9

The President claims that the House Speaker, John Boehner, is refusing to allow a vote on a so-called "clean spending bill" which many believe actually has the votes to pass (see for example http://www.abc.net.au/news/2013-10-04/obama-tells-republicans-to-stop-shutdown-farce/4997874 ):

Mr Obama says there are enough Republicans willing to pass a spending bill immediately if House speaker John Boehner will allow a vote without partisan conditions attached - a so-called clean vote.

  • Is there a mechanism whereby the house can force such a vote to take place against the will of the speaker?

For example, in a Westminster-style parliament, any member could immediately move a motion to suspend standing orders in order to bring on a vote to either pass the bill or remove the Speaker. This would however require an absolute majority of the house. Does such a mechanism exist in the U.S. House?

  • Why is there no strong tradition of Speaker impartiality in the U.S. Congress? - Because that is not the style that was chosen of congress, after all the opposite of progress is... – SoylentGray Oct 7 '13 at 21:57
11

Article One of the United States Constitution States:

Each House may determine the Rules of its Proceedings, punish its Members for disorderly Behavior, and, with the Concurrence of two thirds, expel a member.

This is a common thing for many bodies which form to make discussions, and there can be as many 'rules' agreed upon by these bodies as there are 'rules' agreed upon for different types of rugby. In some ways the rules can be arbitrary, but generally they help to preserve order.

The Current House of Representatives have adopted Jefferson's Manual of Parliamentary Practice. Other's, like in the 2012 Republican primary caucuses adopted Robert's Rules of Order.

In Jefferson's manual, you will find your answer in section 14.

THE Speaker is not precisely bound to any rules as to what bills or other matter shall be first taken up, but is left to his own discretion, unless the House on a question decide to take up a particular subject. Hakew. 136.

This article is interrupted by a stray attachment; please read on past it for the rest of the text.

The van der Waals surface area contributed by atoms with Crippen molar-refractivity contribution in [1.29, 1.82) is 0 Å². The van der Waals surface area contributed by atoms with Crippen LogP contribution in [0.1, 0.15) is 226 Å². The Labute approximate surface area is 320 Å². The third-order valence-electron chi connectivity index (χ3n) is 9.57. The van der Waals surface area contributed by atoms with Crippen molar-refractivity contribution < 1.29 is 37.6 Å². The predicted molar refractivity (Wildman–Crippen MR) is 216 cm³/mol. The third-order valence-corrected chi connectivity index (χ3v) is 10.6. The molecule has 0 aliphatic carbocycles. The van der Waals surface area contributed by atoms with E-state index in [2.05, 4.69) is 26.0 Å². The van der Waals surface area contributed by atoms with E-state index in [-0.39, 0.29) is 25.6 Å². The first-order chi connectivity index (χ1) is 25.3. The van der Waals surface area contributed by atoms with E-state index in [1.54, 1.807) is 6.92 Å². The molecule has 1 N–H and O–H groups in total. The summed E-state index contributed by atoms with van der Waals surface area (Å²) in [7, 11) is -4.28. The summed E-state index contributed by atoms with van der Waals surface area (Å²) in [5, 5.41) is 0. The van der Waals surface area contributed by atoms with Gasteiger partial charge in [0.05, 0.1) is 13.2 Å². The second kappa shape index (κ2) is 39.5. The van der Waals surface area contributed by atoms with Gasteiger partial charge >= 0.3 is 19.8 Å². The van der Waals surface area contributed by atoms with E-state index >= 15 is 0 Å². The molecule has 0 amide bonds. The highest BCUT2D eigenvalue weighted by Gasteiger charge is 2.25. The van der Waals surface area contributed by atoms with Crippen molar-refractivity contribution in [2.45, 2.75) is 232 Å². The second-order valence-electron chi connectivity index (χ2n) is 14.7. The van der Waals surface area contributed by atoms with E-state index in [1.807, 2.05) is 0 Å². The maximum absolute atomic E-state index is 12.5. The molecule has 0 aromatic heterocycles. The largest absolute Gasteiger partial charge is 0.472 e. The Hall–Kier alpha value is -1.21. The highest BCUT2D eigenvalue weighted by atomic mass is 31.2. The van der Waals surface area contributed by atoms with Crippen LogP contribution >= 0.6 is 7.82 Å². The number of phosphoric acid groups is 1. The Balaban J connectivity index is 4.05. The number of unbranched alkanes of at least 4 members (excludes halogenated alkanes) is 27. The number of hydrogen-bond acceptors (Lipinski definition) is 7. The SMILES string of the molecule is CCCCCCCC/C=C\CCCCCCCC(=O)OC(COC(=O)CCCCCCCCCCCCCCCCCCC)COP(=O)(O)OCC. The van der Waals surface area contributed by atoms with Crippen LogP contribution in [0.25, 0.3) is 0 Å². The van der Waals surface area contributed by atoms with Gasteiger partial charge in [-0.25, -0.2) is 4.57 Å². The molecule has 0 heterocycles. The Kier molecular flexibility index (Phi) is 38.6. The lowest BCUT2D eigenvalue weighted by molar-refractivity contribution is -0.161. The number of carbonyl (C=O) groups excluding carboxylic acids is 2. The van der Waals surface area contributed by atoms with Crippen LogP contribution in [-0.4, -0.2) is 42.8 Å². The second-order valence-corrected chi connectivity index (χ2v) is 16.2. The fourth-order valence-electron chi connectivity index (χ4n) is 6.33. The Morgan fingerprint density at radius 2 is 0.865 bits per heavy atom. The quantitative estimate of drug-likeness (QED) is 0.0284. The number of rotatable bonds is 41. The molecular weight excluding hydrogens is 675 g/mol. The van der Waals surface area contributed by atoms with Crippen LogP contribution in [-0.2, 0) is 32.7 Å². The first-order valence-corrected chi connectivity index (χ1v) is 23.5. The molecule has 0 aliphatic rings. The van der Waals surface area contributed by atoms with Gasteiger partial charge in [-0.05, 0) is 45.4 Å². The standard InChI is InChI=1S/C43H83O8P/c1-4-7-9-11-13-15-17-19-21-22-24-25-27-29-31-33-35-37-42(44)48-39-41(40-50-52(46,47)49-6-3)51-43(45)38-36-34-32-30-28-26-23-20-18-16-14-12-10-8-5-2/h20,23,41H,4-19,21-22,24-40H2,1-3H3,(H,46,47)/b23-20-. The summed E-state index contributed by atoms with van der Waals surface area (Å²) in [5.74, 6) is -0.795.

In section 9:

A Speaker may be removed at the will of the House and a Speaker pro tempore appointed.

  • 1
    Also see The House Committee on Rules – Bobson Oct 7 '13 at 14:04
  • The manual of parliamentary practice was interesting reading. So basically, the answer to my question is that they could, but they won't. Thanks! – KJ Tsanaktsidis Oct 9 '13 at 0:12
-3

Is there a mechanism whereby the house can force such a vote to take place against the will of the speaker?

No. The House Amendment H.R. 368, to the Continuing Resolution bill specifically grants the Majority Leader or his designee that right. Even replacing him as in Mr.A would still require the will of the Speaker pro tempore, for this particular bill. Passing a different clean resolution might be possible, but this one specifically forbids it.

Resolved, That the House hereby (1) takes from the Speaker’s table the joint resolution (H.J. Res. 59) making continuing appropriations for fiscal year 2014, and for other purposes, with the House amendment to the Senate amendment thereto, (2) insists on its amendment, and (3) requests a conference with the Senate thereon.

SEC. 2. Any motion pursuant to clause 4 of rule XXII relating to House Joint Resolution 59 may be offered only by the Majority Leader or his designee.

  • 1
    There is such a mechanism. It's called a discharge petition. – Keshav Srinivasan Dec 2 '13 at 16:58
  • @KeshavSrinivasan , How exactly would a discharge petition help? The replacement SotH could still block a vote on this bill, could they not? – user1873 Dec 2 '13 at 19:11
  • 1
    I think you're confusing a discharge petition with a motion to remove the Speaker of the House. Look at the Wikipedia page for information about discharge petitions: en.wikipedia.org/wiki/Discharge_petition – Keshav Srinivasan Dec 2 '13 at 19:17

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